Make no mistake: we are witnessing the biggest crisis since the Great Depression. In some ways it is worse than the Great Depression, because the latter did not involve these very complicated instruments – the derivatives that Warren Buffett has referred to as financial weapons of mass destruction; and we did not have anything close to the magnitude of today’s cross-border finance.
The events of these weeks will be to market fundamentalism what the fall of the Berlin Wall was to communism. Last month in the United States almost 160,000 jobs were shed – making more than three-quarters of a million this year. My guess is that things will get considerably worse. I have been predicting this for some time, and so far, unfortunately, I have been right.
There are several reasons for my pessimism. The extreme credit crunch is a result of the banks having lost a lot of capital. And there is still uncertainty about the value of the toxic mortgages and other complex products on their balance sheets. The US economy has been fuelled by a consumption binge. With average savings at zero, many people borrowed to live beyond their means. When you cut off that credit you reduce consumption. This, in turn, will dampen the US economy, which helps keep the global economy growing. The American consumer has not only sustained the US economy, he has sustained the global economy. The richest country in the world has been living beyond its means and telling the rest of the world it should be thankful because America fuelled global economic growth.
There are further reasons for my pessimism about short-term economic prospects, in America and Europe. In the second quarter of this year, growth in the US would have been negative were it not for the growth in exports. But with the slowdown in Europe and problems in Asia it is difficult to see how we can maintain net export growth. The strengthening of the dollar – due not to greater confidence in the US but to reduced confidence in Europe – will make matters worse. The fall of energy prices will help a little, but not enough.
Treasury Secretary Hank Paulson has now come up with a new bailout scheme. The original plan – buying up the thousands of “troubled assets” (read: bad loans and complex products based on them that Wall Street created) – was badly designed and rife with problems. How would they have been priced? Call in the same Wall Street experts who got us into the mess and mispriced risk before? It is a heads I win, tails you lose situation.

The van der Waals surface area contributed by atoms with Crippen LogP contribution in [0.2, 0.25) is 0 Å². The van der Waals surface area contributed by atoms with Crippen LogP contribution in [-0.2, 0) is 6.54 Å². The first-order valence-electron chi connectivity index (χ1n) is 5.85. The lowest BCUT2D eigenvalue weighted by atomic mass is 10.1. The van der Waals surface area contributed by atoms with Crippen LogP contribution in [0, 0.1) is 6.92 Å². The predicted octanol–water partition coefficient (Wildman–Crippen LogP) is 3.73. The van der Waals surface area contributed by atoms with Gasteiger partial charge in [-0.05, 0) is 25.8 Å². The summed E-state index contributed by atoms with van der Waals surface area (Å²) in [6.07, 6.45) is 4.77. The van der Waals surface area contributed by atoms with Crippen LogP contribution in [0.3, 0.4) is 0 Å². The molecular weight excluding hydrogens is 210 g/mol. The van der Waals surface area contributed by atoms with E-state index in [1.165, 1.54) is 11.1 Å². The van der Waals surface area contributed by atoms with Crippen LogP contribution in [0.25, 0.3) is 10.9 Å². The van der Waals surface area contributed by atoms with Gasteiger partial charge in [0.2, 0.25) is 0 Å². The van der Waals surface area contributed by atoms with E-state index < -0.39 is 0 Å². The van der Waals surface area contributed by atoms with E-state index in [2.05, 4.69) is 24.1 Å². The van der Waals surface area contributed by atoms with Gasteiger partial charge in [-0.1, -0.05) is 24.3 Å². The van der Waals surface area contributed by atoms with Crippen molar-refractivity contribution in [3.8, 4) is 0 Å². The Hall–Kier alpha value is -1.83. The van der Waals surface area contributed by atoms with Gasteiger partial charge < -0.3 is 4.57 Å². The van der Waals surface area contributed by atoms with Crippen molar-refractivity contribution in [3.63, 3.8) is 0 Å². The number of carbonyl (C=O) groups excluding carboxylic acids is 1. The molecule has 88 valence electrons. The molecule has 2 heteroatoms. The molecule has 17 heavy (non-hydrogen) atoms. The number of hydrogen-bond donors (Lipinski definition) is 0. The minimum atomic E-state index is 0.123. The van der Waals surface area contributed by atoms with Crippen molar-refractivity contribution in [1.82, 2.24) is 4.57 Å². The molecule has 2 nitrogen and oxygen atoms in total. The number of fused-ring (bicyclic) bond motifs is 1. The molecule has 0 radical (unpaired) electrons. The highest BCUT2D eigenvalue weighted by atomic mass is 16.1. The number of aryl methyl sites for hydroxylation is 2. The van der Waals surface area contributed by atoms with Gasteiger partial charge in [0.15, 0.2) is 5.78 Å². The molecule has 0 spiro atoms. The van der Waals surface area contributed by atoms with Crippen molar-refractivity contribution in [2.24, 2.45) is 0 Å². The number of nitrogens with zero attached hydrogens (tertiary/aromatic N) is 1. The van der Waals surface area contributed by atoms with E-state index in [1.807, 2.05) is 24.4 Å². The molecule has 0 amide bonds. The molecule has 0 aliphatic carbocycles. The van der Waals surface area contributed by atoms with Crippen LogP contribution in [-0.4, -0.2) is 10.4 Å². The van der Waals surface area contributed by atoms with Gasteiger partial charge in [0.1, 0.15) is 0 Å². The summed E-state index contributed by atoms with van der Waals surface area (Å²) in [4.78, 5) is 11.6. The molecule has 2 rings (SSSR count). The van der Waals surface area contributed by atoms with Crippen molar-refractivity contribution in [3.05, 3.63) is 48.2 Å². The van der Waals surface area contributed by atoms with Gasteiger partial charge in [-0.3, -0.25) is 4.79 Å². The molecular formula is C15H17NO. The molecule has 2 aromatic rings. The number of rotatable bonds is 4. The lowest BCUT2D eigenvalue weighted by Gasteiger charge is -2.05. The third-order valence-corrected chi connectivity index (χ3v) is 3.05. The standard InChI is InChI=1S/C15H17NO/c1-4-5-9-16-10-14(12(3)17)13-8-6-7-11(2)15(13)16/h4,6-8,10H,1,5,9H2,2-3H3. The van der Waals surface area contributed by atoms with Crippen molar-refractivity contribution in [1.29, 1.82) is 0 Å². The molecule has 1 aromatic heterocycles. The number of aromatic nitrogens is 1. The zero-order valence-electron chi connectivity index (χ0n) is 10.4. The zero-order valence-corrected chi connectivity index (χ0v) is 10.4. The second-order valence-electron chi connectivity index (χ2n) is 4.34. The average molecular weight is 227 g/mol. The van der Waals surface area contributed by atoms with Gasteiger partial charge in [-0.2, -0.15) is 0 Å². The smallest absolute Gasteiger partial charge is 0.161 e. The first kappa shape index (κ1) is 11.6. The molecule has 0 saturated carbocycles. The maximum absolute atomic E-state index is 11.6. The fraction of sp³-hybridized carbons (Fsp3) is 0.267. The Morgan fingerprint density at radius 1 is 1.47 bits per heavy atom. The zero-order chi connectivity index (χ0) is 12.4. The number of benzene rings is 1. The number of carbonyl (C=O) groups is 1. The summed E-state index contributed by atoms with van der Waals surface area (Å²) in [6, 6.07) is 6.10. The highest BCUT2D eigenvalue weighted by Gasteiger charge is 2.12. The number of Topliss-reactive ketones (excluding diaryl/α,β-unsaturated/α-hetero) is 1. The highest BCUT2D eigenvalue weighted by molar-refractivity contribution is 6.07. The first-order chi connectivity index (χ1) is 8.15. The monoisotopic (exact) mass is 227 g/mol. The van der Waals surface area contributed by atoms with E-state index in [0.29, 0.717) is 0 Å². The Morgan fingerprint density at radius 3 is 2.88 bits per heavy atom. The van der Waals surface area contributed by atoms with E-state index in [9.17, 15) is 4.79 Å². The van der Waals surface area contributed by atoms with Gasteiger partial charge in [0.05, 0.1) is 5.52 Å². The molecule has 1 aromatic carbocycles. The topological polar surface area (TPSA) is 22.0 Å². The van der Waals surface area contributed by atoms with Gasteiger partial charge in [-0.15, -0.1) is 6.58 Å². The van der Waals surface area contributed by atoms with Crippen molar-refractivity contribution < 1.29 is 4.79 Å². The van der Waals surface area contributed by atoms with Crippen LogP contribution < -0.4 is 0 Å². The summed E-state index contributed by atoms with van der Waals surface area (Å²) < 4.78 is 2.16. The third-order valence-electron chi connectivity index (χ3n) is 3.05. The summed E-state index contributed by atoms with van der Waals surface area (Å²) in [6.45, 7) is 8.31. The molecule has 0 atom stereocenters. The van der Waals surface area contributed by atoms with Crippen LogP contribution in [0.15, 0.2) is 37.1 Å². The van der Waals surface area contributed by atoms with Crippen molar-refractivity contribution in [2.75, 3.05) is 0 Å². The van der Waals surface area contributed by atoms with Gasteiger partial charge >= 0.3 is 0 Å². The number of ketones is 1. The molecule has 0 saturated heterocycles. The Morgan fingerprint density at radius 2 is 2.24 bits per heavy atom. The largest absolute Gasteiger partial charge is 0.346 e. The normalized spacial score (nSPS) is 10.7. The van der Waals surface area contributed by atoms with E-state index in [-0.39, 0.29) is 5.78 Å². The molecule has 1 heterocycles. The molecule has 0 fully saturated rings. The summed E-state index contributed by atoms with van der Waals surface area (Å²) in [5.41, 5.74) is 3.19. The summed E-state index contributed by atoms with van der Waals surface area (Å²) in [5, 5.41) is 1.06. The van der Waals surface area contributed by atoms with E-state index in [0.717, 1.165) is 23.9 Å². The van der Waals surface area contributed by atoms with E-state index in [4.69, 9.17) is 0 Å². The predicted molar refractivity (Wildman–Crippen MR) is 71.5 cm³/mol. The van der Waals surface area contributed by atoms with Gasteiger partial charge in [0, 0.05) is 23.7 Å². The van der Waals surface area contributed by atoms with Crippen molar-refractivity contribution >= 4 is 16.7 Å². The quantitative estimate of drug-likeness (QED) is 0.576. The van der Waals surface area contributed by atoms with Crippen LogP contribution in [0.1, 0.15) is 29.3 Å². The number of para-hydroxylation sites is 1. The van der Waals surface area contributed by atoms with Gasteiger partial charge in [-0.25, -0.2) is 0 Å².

The worry is that the taxpayer will be left holding the short end of the stick.
The British approach, which Paulson seems to be following, is far better, involving capital injections into banks, with preferred shares to protect against losses and warrants to share in some of the upside potential. This is the approach that I – along with most US economists and people with good street sense, like George Soros – had been saying America should adopt.
Ironically, though Paulson wouldn’t listen to us, he seems to have listened to Gordon Brown.
Many of the problems our economy faces today are the result of the use of misguided models. Unfortunately, too many took the overly simplistic models of courses in the principles of economics (which typically assume perfect information) and assumed they could use them as a basis for economic policy. Many central banks use the notion of inflation targeting – that they should focus exclusively on inflation, raising interest rates when inflation increases. But I would argue that central banks have a broader responsibility; they are supposed to ensure the stability of a country’s economy. While monetary authorities in the US and elsewhere focused on price stability, they allowed the financial system to undertake risks that put the whole economy in jeopardy.
This crisis is a turning point, not only in the economy, but in our thinking about economics. Adam Smith, the father of modern economists, argued that the pursuit of self-interest (profit-making by competitive firms) would lead, as if by an invisible hand, to general well-being. But for over a quarter of a century, we have known that Smith’s conclusions do not hold when there is imperfect information – and all markets, especially financial markets, are characterised by information imperfections. The reason the invisible hand often seems invisible is that it is not there. The pursuit of self-interest by Enron and WorldCom did not lead to societal well-being; and the pursuit of self-interest by those in the financial industry has brought our economy to the brink of the abyss.
No modern economy can function well without the government playing an important role. Even free marketeers are now turning to the government. But would it not have been better to have taken action to prevent this meltdown? This is a new kind of public-private partnership – the financial sector walked off with the profits, the public was left with the losses. We need a new balance between market and government.
Professor Joseph E Stiglitz is chair of the Brooks World Poverty Institute at the University of Manchester and a 2001 Nobel prizewinner